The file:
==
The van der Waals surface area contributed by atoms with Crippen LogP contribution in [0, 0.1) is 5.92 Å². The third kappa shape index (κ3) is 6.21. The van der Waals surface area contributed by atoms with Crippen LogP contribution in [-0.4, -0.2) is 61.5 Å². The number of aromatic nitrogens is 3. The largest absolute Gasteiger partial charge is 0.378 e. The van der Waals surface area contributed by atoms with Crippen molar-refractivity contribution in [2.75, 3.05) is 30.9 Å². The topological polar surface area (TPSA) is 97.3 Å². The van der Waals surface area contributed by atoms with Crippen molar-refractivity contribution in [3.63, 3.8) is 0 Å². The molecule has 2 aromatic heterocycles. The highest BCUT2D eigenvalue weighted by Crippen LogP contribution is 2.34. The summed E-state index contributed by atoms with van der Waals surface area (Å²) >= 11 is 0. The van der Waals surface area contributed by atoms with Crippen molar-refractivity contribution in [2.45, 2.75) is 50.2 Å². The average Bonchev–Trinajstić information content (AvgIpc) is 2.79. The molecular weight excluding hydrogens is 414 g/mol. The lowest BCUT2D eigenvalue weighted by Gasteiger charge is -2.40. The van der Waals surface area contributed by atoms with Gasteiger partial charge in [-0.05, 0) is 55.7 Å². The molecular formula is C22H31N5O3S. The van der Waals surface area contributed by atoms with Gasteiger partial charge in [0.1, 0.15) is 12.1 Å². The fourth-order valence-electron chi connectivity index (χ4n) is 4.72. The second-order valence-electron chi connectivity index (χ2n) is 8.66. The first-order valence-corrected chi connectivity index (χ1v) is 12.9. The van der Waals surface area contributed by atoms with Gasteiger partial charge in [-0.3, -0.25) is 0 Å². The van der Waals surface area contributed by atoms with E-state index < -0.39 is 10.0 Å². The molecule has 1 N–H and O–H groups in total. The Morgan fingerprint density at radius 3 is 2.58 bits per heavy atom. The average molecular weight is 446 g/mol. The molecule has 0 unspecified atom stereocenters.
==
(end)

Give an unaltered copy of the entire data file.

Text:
The van der Waals surface area contributed by atoms with Crippen LogP contribution in [0, 0.1) is 5.92 Å². The third kappa shape index (κ3) is 6.21. The van der Waals surface area contributed by atoms with Crippen LogP contribution in [-0.4, -0.2) is 61.5 Å². The number of aromatic nitrogens is 3. The largest absolute Gasteiger partial charge is 0.378 e. The van der Waals surface area contributed by atoms with Crippen molar-refractivity contribution in [2.75, 3.05) is 30.9 Å². The topological polar surface area (TPSA) is 97.3 Å². The van der Waals surface area contributed by atoms with Crippen molar-refractivity contribution in [3.63, 3.8) is 0 Å². The molecule has 2 aromatic heterocycles. The highest BCUT2D eigenvalue weighted by Crippen LogP contribution is 2.34. The summed E-state index contributed by atoms with van der Waals surface area (Å²) >= 11 is 0. The van der Waals surface area contributed by atoms with Crippen molar-refractivity contribution in [2.45, 2.75) is 50.2 Å². The average Bonchev–Trinajstić information content (AvgIpc) is 2.79. The molecular weight excluding hydrogens is 414 g/mol. The lowest BCUT2D eigenvalue weighted by Gasteiger charge is -2.40. The van der Waals surface area contributed by atoms with Gasteiger partial charge in [-0.05, 0) is 55.7 Å². The molecular formula is C22H31N5O3S. The van der Waals surface area contributed by atoms with Gasteiger partial charge in [0.1, 0.15) is 12.1 Å². The fourth-order valence-electron chi connectivity index (χ4n) is 4.72. The second-order valence-electron chi connectivity index (χ2n) is 8.66. The first-order valence-corrected chi connectivity index (χ1v) is 12.9. The van der Waals surface area contributed by atoms with Gasteiger partial charge in [-0.3, -0.25) is 0 Å². The van der Waals surface area contributed by atoms with E-state index < -0.39 is 10.0 Å². The molecule has 1 N–H and O–H groups in total. The Morgan fingerprint density at radius 3 is 2.58 bits per heavy atom. The average molecular weight is 446 g/mol. The molecule has 0 unspecified atom stereocenters.